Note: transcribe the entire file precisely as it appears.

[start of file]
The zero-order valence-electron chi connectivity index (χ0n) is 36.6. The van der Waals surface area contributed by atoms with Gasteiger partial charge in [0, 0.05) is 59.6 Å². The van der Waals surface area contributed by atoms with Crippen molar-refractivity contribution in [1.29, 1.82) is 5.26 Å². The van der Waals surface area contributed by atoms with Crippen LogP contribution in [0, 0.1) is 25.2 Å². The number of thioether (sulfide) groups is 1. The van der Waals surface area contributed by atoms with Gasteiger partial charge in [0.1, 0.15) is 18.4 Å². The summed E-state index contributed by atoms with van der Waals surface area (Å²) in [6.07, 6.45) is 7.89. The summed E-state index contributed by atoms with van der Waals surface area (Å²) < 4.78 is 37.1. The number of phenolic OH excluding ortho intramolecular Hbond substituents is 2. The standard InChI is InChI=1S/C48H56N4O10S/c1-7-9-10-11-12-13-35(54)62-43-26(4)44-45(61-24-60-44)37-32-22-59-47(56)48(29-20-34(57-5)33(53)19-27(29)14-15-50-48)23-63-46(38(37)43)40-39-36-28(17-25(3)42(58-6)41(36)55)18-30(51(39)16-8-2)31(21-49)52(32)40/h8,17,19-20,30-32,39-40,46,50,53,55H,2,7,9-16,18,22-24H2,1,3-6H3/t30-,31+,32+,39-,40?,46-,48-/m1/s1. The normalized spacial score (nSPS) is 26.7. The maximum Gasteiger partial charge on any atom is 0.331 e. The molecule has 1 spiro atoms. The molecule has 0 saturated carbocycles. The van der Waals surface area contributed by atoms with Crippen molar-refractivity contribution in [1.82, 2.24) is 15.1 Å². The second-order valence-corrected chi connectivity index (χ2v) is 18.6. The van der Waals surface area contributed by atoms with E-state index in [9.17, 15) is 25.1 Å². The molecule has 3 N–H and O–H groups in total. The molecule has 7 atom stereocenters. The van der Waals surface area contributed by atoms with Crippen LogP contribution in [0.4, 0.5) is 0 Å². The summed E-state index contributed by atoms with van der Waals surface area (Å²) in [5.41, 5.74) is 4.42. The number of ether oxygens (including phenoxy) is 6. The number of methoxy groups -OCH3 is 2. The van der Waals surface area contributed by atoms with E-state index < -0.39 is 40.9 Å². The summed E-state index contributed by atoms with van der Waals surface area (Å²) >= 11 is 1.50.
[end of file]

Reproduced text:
The zero-order valence-electron chi connectivity index (χ0n) is 36.6. The van der Waals surface area contributed by atoms with Gasteiger partial charge in [0, 0.05) is 59.6 Å². The van der Waals surface area contributed by atoms with Crippen molar-refractivity contribution in [1.29, 1.82) is 5.26 Å². The van der Waals surface area contributed by atoms with Crippen LogP contribution in [0, 0.1) is 25.2 Å². The number of thioether (sulfide) groups is 1. The van der Waals surface area contributed by atoms with Gasteiger partial charge in [0.1, 0.15) is 18.4 Å². The summed E-state index contributed by atoms with van der Waals surface area (Å²) in [6.07, 6.45) is 7.89. The summed E-state index contributed by atoms with van der Waals surface area (Å²) < 4.78 is 37.1. The number of phenolic OH excluding ortho intramolecular Hbond substituents is 2. The standard InChI is InChI=1S/C48H56N4O10S/c1-7-9-10-11-12-13-35(54)62-43-26(4)44-45(61-24-60-44)37-32-22-59-47(56)48(29-20-34(57-5)33(53)19-27(29)14-15-50-48)23-63-46(38(37)43)40-39-36-28(17-25(3)42(58-6)41(36)55)18-30(51(39)16-8-2)31(21-49)52(32)40/h8,17,19-20,30-32,39-40,46,50,53,55H,2,7,9-16,18,22-24H2,1,3-6H3/t30-,31+,32+,39-,40?,46-,48-/m1/s1. The normalized spacial score (nSPS) is 26.7. The maximum Gasteiger partial charge on any atom is 0.331 e. The molecule has 1 spiro atoms. The molecule has 0 saturated carbocycles. The van der Waals surface area contributed by atoms with Crippen molar-refractivity contribution in [1.82, 2.24) is 15.1 Å². The second-order valence-corrected chi connectivity index (χ2v) is 18.6. The van der Waals surface area contributed by atoms with E-state index in [9.17, 15) is 25.1 Å². The molecule has 3 N–H and O–H groups in total. The molecule has 7 atom stereocenters. The van der Waals surface area contributed by atoms with Crippen LogP contribution in [0.4, 0.5) is 0 Å². The summed E-state index contributed by atoms with van der Waals surface area (Å²) in [5.41, 5.74) is 4.42. The number of ether oxygens (including phenoxy) is 6. The number of methoxy groups -OCH3 is 2. The van der Waals surface area contributed by atoms with E-state index < -0.39 is 40.9 Å². The summed E-state index contributed by atoms with van der Waals surface area (Å²) >= 11 is 1.50.